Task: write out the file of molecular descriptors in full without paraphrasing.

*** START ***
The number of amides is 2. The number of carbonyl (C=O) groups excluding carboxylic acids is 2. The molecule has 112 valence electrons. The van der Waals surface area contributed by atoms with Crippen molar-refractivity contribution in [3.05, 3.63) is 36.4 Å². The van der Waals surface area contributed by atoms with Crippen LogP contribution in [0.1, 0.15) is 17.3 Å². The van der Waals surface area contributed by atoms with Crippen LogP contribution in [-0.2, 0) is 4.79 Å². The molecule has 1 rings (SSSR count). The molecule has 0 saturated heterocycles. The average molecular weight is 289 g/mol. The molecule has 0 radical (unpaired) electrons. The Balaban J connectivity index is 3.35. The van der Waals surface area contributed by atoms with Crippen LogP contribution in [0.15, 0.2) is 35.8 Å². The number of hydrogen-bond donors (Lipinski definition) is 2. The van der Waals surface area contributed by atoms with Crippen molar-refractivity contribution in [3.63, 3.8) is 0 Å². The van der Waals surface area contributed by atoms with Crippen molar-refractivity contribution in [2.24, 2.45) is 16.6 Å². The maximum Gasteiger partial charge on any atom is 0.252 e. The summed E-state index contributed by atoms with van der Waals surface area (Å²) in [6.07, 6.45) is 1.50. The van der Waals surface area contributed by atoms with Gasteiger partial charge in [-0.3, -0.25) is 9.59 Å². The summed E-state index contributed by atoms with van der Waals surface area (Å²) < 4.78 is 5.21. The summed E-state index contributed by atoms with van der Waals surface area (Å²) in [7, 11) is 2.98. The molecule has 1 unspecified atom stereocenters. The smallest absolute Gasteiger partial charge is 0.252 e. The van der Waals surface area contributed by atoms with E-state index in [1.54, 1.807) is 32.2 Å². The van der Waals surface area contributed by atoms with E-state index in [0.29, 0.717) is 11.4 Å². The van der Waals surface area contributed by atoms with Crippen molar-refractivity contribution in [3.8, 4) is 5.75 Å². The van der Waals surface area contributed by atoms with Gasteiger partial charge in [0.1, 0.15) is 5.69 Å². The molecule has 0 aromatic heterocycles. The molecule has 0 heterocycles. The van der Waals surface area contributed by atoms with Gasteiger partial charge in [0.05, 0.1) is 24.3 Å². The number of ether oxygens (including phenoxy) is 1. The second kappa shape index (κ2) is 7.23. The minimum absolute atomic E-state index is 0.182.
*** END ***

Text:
The number of amides is 2. The number of carbonyl (C=O) groups excluding carboxylic acids is 2. The molecule has 112 valence electrons. The van der Waals surface area contributed by atoms with Crippen molar-refractivity contribution in [3.05, 3.63) is 36.4 Å². The van der Waals surface area contributed by atoms with Crippen LogP contribution in [0.1, 0.15) is 17.3 Å². The van der Waals surface area contributed by atoms with Crippen LogP contribution in [-0.2, 0) is 4.79 Å². The molecule has 1 rings (SSSR count). The molecule has 0 saturated heterocycles. The average molecular weight is 289 g/mol. The molecule has 0 radical (unpaired) electrons. The Balaban J connectivity index is 3.35. The van der Waals surface area contributed by atoms with Crippen LogP contribution in [0.15, 0.2) is 35.8 Å². The number of hydrogen-bond donors (Lipinski definition) is 2. The van der Waals surface area contributed by atoms with Crippen molar-refractivity contribution in [3.63, 3.8) is 0 Å². The van der Waals surface area contributed by atoms with Crippen molar-refractivity contribution in [2.24, 2.45) is 16.6 Å². The maximum Gasteiger partial charge on any atom is 0.252 e. The summed E-state index contributed by atoms with van der Waals surface area (Å²) in [6.07, 6.45) is 1.50. The van der Waals surface area contributed by atoms with Gasteiger partial charge in [-0.3, -0.25) is 9.59 Å². The summed E-state index contributed by atoms with van der Waals surface area (Å²) < 4.78 is 5.21. The summed E-state index contributed by atoms with van der Waals surface area (Å²) in [7, 11) is 2.98. The molecule has 1 unspecified atom stereocenters. The smallest absolute Gasteiger partial charge is 0.252 e. The van der Waals surface area contributed by atoms with E-state index in [1.54, 1.807) is 32.2 Å². The van der Waals surface area contributed by atoms with E-state index in [0.29, 0.717) is 11.4 Å². The van der Waals surface area contributed by atoms with Crippen molar-refractivity contribution in [3.8, 4) is 5.75 Å². The van der Waals surface area contributed by atoms with Gasteiger partial charge in [0.1, 0.15) is 5.69 Å². The molecule has 0 aromatic heterocycles. The molecule has 0 heterocycles. The van der Waals surface area contributed by atoms with Gasteiger partial charge in [0.05, 0.1) is 24.3 Å². The number of ether oxygens (including phenoxy) is 1. The second kappa shape index (κ2) is 7.23. The minimum absolute atomic E-state index is 0.182.